A lot has happened

The last group of posts, at the end of July, had the house clad in scaffolding and work started on the brickwork outside, and all the walls lined with plasterboard inside.  In the 6 weeks or so since then, a lot has happened.  This is the first of three posts that bring things up to date now.

Since the end of July:

  • The inside of the house has been plaster skimmed, and the ground floor has received its screed;
  • The external brickwork has been completed, and the chimney and fireplace built
  • The Scaffolding has been removed
  • The ground floor has had its floor tiles laid, and the bathrooms have all been tiled
  • The second-fix joinery is under way.

Then we all got plastered

At the beginning of August, Damian the plasterer started work on skimming all the internal walls and ceilings.

The building is dry-lined, and, in principle, we could have simply taped and jointed the plasterboard.  This would probably have been a bit cheaper, and would have reduced the drying time, but, even if it’s done well, it is still really difficult to make the joints invisible after painting.  I know that I would be sitting in my armchair, and the fact that I could see the evening sun (?) glinting off every joint in the plasterboard would ruin my gin and tonic.  So, we bought an awful lot – 56 bags – of plaster, and Damian spent a happy week skimming the walls with it.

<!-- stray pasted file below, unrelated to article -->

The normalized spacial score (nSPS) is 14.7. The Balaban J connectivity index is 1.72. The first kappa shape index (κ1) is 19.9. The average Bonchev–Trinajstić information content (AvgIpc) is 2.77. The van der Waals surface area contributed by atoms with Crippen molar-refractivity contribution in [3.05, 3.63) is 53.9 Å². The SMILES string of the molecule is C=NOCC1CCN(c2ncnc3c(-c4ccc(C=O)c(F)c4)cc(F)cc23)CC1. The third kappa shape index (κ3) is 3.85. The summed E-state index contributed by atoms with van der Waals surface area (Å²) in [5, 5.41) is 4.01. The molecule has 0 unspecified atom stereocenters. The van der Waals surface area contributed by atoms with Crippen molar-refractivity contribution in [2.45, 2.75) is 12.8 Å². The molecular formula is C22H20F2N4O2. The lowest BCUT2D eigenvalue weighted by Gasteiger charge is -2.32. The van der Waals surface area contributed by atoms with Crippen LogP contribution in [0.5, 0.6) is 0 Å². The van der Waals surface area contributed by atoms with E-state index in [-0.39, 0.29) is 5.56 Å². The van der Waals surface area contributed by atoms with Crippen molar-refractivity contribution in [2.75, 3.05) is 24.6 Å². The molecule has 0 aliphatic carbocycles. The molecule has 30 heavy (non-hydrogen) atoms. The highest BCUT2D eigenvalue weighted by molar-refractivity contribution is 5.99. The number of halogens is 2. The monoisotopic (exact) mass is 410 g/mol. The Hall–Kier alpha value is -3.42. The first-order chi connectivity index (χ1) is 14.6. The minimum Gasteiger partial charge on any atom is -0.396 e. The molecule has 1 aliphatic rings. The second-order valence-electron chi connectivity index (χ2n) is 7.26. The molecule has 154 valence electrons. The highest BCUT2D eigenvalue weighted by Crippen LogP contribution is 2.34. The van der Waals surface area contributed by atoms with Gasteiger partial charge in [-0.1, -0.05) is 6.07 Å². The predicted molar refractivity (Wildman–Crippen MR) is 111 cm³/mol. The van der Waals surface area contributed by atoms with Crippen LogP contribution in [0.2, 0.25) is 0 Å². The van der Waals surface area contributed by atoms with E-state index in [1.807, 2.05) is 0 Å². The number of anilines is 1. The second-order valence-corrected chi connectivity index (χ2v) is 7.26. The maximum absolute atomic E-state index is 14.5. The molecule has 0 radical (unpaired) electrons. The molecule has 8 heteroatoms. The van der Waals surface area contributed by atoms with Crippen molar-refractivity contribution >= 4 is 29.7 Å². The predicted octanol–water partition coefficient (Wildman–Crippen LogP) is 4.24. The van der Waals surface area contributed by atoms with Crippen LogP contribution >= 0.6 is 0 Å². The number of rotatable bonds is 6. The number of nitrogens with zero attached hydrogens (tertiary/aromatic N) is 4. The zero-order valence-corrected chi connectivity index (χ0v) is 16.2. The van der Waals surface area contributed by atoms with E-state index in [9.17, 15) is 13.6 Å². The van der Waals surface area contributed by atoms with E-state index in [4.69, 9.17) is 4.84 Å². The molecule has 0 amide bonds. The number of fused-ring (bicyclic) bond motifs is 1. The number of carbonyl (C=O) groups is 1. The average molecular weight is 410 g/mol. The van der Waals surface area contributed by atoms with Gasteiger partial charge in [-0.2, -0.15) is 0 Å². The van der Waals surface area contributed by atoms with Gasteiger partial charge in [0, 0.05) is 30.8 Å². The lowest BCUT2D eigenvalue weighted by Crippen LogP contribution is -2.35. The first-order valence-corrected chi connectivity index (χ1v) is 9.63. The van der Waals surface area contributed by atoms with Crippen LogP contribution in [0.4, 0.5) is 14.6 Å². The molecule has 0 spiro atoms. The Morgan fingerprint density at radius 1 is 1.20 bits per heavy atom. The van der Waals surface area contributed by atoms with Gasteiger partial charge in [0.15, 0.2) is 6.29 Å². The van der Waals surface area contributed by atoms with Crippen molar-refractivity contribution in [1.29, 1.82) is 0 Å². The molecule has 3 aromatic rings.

Whilst the transformation was not as great as the dry lining – where the rooms were formed for the first time – having uniform, smooth surfaces adds to the impression of a house, rather than a building site.

Wardrobes in the Guest Bedroom
Looking down into the lower hall
Hall and Landing
En Suite, showing partial plastering to allow for tiles

The other job that Damian organised was laying the screed on the ground floor.

This involved mixing cement and some of the 16 tons of sand delivered earlier, then pumping the resulting mix into the ground floor where it was spread 65mm thick all over the floor.  This covered up the underfloor heating pipes, and once set, avoided the need for nifty footwork while walking around downstairs!

Mixing the screed

The mixer and pump is the yellow machine at the right of the picture.  Needless to say, it was a Perfect Devon Day.  Needless to say, too, that we were left with a good 2 or 3 tons of surplus sand.  Still, it adds a little variety to the spoil Himalaya.

With the plaster skim finished as far as possible at this stage, and the screed down, work inside the house had to pause while things dried.  The screed dries at about 2mm/day, so needs about 6 weeks before tiles can be laid on it.  We tried to speed this up a bit by placing two industrial dehumidifiers in the house, running 24 hours a day.  Nice idea, but one of the 2 machines had a leak, which meant that it dehumidified the kitchen straight on to the kitchen floor!  Still, I suppose it reduced the area that still had to dry.

Lounge before…
…and after

Leave a Reply

Your email address will not be published. Required fields are marked *

This site uses Akismet to reduce spam. Learn how your comment data is processed.